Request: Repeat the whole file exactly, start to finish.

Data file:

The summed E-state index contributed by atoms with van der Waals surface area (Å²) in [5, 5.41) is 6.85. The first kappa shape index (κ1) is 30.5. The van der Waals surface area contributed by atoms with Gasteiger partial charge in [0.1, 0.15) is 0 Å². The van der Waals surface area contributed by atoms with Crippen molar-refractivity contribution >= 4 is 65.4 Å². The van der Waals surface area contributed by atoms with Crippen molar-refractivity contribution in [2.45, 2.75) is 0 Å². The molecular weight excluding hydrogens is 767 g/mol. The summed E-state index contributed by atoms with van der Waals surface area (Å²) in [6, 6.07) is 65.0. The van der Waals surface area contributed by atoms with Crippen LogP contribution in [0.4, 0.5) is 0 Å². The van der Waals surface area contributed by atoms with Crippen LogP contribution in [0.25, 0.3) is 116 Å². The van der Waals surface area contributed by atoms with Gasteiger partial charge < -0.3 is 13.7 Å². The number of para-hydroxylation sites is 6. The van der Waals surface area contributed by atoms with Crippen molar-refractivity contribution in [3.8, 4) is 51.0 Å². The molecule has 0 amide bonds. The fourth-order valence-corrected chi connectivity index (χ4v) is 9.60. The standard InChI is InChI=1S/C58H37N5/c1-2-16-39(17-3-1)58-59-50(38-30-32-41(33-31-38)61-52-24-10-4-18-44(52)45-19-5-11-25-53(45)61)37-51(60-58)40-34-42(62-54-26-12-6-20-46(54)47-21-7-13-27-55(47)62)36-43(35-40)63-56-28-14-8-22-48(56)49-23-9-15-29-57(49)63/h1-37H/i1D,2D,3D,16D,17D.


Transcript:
The summed E-state index contributed by atoms with van der Waals surface area (Å²) in [5, 5.41) is 6.85. The first kappa shape index (κ1) is 30.5. The van der Waals surface area contributed by atoms with Gasteiger partial charge in [0.1, 0.15) is 0 Å². The van der Waals surface area contributed by atoms with Crippen molar-refractivity contribution >= 4 is 65.4 Å². The van der Waals surface area contributed by atoms with Crippen molar-refractivity contribution in [2.45, 2.75) is 0 Å². The molecular weight excluding hydrogens is 767 g/mol. The summed E-state index contributed by atoms with van der Waals surface area (Å²) in [6, 6.07) is 65.0. The van der Waals surface area contributed by atoms with Crippen LogP contribution in [0.4, 0.5) is 0 Å². The van der Waals surface area contributed by atoms with Crippen LogP contribution in [0.25, 0.3) is 116 Å². The van der Waals surface area contributed by atoms with Gasteiger partial charge < -0.3 is 13.7 Å². The number of para-hydroxylation sites is 6. The van der Waals surface area contributed by atoms with Crippen molar-refractivity contribution in [3.8, 4) is 51.0 Å². The molecule has 0 amide bonds. The fourth-order valence-corrected chi connectivity index (χ4v) is 9.60. The standard InChI is InChI=1S/C58H37N5/c1-2-16-39(17-3-1)58-59-50(38-30-32-41(33-31-38)61-52-24-10-4-18-44(52)45-19-5-11-25-53(45)61)37-51(60-58)40-34-42(62-54-26-12-6-20-46(54)47-21-7-13-27-55(47)62)36-43(35-40)63-56-28-14-8-22-48(56)49-23-9-15-29-57(49)63/h1-37H/i1D,2D,3D,16D,17D.